Sports Authority Field at Mile High: Neighbors question the city's sign standards
In its February newsletter, under the headline "PROPOSED SPORTS AUTHORITY SIGNS CONTROVERSIAL," local neighborhood organization the Sloan's Lake Citizens' Group encourages its membership to write the city in response to the potential additions to Sports Authority Field at Mile High. Because of its lighting and view plane implications, the issue has become a heated one in recent neighborhood discussions. implications, Tonight, the group will vote on an official stance.
The decision to come out in either support or opposition follows the same approach taken by a handful of other sites close to the stadium. In December, Jefferson Park United Neighbors voted 29 to 0 to oppose any additions to the stadium's existing sign plan, and at the January meeting of the Sloan's Lake Citizens' Group to discuss the changes, the general consensus was a negative one.
A preview image of the proposed changes to the stadium's exterior.
In a letter written to Greg Savage, the city architect in charge of collecting opinions on the proposal for additional signage at the stadium, Sloan's Lake Vice President Dennis Cox addresses the issues the group plans to consider for its vote tonight. In it, the group raises objections to the idea of amending the original plans for the stadium that were approved by a vote from the public when the field was still owned by Invesco.
"The adverse affect on surrounding residential neighborhoods is evidenced by emphasizing the size of the structure and overly commercialize and dominate the predominantly single-family and small-scale business form and context," he writes. "The current stadium architecture blends with the sky and deemphasizes its size as much as it can to allow a transition to the neighborhood character."
Cox's statement of concerns echo those broached at the group's January meeting, which was attended by stadium general manager Andy Gorchov during his tour to speak with the stadium's neighbors. In particular, neighbors worry that the additional Sports Authority branding, which would appear on all sides of the stadium in addition to the upper rim of the stands, would encroach upon their skyline and interrupt the area view plane. Its significant increase in size presents an additional issue for neighbors upset that structural changes are possible without their direct approval.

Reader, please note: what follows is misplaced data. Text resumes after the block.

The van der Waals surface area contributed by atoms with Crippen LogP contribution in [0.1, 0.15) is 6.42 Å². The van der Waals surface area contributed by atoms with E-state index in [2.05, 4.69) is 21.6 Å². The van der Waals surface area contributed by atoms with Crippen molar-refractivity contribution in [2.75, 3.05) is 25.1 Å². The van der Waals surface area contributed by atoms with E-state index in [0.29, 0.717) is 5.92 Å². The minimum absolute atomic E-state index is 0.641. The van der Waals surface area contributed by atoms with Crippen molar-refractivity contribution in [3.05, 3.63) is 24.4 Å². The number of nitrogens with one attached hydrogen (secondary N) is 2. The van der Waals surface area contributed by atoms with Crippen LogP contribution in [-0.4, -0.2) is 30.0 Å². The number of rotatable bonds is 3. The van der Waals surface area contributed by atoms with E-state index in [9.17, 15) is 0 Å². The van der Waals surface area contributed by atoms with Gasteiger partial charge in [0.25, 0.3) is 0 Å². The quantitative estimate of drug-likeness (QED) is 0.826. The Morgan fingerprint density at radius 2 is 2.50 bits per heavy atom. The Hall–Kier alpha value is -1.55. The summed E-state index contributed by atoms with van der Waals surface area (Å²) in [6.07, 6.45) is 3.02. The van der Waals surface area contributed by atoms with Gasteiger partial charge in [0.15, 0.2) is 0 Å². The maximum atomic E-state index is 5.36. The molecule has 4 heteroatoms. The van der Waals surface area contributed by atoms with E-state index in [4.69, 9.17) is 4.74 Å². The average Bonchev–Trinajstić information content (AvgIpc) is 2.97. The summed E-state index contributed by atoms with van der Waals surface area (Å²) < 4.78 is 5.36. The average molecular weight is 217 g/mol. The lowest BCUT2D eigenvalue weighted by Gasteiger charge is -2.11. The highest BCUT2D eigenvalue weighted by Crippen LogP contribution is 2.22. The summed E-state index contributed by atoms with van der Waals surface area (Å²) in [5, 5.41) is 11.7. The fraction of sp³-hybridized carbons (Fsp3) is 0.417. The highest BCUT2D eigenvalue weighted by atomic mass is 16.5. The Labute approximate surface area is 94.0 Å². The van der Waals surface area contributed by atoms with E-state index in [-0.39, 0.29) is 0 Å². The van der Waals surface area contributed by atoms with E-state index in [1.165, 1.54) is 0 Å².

"The proposed lettering on the upper curved band comprises 5,097 square feet with 4,281 square feet of the Sports Authority name represented or 84 percent of the sign area," the letter continues. "Does this mean that the amendment is over eighty times what is currently allowed? The precedent this amendment sets allows current and future sponsors to install even larger signage without public approval."
In preparation for the city's final ruling on the signage, which is scheduled to take place next week on February 15, the Sloan's Lake Citizens' Group presents questions for Savage and planning board officials. These are the same ones they raised at their meeting with Gorchov -- namely, how often the new signs would be illuminated and how this will factor into the level of safety in the surrounding area.
Click through to see the organization's letter in its entirety.
February 2, 2012
Mr. Gregory A. Savage
Urban Design Architect/Project Coordinator
City and County of Denver
201 West Colfax Avenue, Dept. 203
Denver, CO 80202
RE: Sports Authority Amendments to the Comprehensive Sign Plan
Dear Mr. Savage:
The Board of Directors of the Sloan's Lake Citizens' Group has identified the following issues for its membership to consider.
The proposal consists of additional signage identifying the name of the facility located at the upper seating area on three sides of the project, additional logo badge signage at the south entry, and smaller entry gate signs at six gates. The proposal seeks the following exceptions from the Comprehensive Sign Plan.
· From the View Plane Ordinance requiring the protection of mountain and city views.